Who is a typical Saab 9-5 buyer – really?

Whilst Saab enthusiasts here at SU seem to be pretty pleased with the new Saab 9-5 – and rightly so – there are only a handful of us who are likely to go out and actually pick one up. That tells me that we’re a demographic that either a) isn’t in the financial position to do so, and/or b) likes the 9-5 but doesn’t consider it the type of car that we’d necessarily buy for ourselves.

The 9-5 carries with it a lot of Saab DNA. This is not an issue at play for the vast majority of people. But it does play in a segment that’s new for Saab – the large executive-size car market. Even if we account for the size of what might be regarded as Saab’s largest cars to date, the 9000 hatch and 9-5 wagon, this is a bigger car and therefore, a new segment for Saab.

And that might be one reason as to why the uptake amongst Saab enthusiasts could be regarded as slower than what some might expect.

And if you take a look at Saab’s print advertising so far, it certainly looks like it’s tailored to a non-traditional Saab viewer. It’s certainly been poorly received amongst traditional Saaby types, accustomed as we are to seeing certain things in the ads we like.

I heard an interesting story from a dealer earlier this week. In his opinion, the new Saab 9-5 is going to sell mostly to either new or returning owners to the brand. That is, people who will trade in a car from a different brand. He thinks it’ll only be a relatively minor number of buyers who come in trading an earlier 9-5.

That’s how his test drives so far have been panning out, too. Customers coming in to try the car out for themselves are parking Audis and Peugeots in the carpark (yes, he’s in Europe). There was a high degree of interest from Saab owners at the launch they held for the Saab 9-5, but the majority of people who have come in since don’t currently own a Saab. They might have before, but they don’t own one now.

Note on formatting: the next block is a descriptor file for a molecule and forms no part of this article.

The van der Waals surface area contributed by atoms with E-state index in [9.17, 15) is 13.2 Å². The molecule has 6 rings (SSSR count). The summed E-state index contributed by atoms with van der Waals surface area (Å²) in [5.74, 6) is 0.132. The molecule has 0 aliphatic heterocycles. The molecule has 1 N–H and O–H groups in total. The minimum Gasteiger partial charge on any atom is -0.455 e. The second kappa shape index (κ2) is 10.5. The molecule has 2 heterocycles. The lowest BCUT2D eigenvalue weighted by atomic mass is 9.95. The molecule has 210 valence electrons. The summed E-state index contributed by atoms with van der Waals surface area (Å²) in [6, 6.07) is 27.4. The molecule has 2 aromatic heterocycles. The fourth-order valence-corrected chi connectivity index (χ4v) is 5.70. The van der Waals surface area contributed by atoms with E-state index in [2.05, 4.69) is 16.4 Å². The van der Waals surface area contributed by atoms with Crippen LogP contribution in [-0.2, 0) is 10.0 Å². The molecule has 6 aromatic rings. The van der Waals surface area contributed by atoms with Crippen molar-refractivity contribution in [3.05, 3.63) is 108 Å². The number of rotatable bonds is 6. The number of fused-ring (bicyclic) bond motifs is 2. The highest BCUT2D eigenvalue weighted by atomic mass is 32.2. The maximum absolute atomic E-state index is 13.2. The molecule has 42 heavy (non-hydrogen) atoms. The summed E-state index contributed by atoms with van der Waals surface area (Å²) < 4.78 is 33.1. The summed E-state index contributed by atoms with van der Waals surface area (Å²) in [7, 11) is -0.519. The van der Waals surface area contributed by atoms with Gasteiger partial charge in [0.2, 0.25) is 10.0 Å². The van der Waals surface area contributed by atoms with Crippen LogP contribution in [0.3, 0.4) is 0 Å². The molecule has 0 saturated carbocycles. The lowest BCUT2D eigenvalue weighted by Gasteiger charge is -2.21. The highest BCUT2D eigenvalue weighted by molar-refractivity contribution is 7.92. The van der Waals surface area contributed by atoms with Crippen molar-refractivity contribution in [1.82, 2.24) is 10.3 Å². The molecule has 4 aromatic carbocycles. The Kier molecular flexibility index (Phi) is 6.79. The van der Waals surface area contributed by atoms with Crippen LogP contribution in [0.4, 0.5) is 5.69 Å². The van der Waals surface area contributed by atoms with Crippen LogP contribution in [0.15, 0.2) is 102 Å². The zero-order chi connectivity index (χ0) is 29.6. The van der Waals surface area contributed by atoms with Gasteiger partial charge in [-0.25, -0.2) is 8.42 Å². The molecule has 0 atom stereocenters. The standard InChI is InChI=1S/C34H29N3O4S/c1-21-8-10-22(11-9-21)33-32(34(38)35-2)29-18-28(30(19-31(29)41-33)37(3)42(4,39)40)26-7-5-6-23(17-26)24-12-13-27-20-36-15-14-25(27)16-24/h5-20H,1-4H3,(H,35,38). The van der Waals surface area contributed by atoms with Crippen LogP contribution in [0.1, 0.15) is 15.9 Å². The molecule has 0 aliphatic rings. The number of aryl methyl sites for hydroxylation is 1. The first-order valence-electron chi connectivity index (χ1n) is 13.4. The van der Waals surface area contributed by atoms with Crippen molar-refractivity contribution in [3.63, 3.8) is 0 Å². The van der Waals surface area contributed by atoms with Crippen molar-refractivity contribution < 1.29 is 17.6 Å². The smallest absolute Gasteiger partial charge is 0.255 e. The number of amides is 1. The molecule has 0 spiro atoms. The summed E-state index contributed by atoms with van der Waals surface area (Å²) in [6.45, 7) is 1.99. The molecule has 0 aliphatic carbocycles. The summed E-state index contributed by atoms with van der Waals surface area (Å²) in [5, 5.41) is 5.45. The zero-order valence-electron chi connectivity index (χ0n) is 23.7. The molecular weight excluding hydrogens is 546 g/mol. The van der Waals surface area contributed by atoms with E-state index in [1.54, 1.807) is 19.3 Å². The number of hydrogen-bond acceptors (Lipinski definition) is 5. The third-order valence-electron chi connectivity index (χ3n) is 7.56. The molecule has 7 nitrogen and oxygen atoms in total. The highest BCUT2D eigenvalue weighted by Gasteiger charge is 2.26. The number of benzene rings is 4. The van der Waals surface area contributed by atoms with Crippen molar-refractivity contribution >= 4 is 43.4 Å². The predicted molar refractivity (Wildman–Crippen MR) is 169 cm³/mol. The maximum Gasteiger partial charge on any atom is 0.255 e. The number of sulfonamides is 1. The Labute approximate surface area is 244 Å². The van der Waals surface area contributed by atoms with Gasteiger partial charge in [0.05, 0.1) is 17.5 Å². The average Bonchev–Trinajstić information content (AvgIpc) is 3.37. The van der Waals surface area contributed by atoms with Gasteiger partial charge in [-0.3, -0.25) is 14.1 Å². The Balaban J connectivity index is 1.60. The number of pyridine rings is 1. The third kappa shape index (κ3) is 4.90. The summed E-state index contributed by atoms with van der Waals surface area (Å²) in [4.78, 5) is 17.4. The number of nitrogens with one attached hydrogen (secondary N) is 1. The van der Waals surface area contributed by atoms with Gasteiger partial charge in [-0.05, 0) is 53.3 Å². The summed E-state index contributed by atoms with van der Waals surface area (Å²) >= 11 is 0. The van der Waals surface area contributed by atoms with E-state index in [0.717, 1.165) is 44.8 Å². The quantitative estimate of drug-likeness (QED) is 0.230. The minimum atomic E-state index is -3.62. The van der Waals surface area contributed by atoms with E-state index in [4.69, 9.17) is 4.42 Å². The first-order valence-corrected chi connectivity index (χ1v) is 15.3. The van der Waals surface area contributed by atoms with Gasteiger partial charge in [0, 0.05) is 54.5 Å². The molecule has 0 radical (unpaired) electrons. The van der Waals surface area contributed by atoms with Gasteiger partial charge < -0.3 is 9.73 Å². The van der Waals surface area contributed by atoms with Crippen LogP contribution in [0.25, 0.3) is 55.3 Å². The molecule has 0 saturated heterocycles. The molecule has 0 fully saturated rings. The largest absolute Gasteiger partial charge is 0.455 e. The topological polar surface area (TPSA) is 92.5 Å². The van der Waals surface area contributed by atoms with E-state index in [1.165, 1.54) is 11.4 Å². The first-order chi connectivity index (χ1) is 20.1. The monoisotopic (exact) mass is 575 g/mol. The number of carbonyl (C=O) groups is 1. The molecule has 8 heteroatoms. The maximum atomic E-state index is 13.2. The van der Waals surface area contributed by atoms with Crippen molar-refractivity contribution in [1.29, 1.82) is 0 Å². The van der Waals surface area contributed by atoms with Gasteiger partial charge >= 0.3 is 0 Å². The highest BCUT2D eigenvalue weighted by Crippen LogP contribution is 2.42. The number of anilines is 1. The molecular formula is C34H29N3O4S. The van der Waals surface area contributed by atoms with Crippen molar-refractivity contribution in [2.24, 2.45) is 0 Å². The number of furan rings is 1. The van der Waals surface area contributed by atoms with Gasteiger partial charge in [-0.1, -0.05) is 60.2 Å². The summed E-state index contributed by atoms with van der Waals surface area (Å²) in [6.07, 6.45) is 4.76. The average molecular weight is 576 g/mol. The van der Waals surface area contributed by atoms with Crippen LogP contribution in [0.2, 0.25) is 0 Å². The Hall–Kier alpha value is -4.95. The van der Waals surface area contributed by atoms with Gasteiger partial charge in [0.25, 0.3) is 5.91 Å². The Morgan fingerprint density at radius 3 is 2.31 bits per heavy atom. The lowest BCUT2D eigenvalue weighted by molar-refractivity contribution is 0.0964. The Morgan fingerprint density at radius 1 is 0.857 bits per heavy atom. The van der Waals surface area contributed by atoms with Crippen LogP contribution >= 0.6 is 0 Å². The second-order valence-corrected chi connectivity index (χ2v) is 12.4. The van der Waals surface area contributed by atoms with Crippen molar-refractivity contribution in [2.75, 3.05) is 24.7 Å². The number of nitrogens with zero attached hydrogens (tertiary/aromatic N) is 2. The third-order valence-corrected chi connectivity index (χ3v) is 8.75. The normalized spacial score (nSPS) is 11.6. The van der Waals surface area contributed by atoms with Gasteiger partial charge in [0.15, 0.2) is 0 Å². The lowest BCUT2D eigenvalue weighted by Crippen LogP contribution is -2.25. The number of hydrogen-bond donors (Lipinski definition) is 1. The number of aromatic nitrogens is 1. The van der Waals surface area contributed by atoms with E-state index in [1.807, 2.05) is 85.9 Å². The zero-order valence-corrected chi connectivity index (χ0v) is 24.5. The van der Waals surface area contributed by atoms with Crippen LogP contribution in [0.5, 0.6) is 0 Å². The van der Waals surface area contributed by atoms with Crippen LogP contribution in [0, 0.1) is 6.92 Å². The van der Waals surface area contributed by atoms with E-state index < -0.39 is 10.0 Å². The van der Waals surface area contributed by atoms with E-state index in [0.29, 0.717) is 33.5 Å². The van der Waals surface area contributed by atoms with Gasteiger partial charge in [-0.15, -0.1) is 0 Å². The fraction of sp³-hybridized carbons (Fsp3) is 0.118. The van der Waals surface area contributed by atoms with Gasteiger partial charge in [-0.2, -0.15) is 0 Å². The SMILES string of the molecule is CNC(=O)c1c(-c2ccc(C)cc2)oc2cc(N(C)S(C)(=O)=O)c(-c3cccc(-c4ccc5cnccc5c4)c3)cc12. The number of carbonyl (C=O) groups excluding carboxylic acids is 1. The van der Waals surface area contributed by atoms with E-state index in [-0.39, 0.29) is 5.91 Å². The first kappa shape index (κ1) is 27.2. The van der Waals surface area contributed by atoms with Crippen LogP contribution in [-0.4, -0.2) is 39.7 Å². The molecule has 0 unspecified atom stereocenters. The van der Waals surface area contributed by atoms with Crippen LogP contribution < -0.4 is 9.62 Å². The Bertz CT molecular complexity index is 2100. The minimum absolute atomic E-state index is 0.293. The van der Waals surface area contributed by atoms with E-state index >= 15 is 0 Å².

He even related a story where an Audi driver gave it a good look over at a stop light and decided to linger a little longer. The driver, in an Audi A6, changed from a turning lane at an intersection to the straight lane in order to follow the 9-5 our friend was driving.

I’m pleased to know that we have some new 9-5 owners amongst our ranks already and that more are waiting for the car to be delivered. But I also acknowledge that the tradition for Saab has been smaller cars, and others might be waiting for those to come along.

The new Saab 9-5 was designed under GM’s watch and I have a feeling it was intended as an expansionist model all along. I know Victor Muller has placed a verbal emphasis on getting old Saab customers back, but I’m not sure that was the aim of this car – and I hasten to add that I’m not sure it should be the primary aim, either.

Saab do need to engage the interest of new potential customers and the 9-5 car is a very worthwhile car to do it with. Having new product does engage people, most times simply because it’s new. Having a new non-traditional product can bring in some new blood and a return to tradition for subsequent models can retain the old guard. Saab’s future product line looks like it’s aimed that way.

I’m not trying to discourage people from considering the 9-5, by the way. It’s a cracker of a car and is well worth your time and attention.

This is just an acknowledgement of a set of circumstances and the trends seen by one dealer so far. Maybe some other dealers have some commentary they can contribute as to what they’ve seen so far? (You can use a nom-de-blog if you wish).

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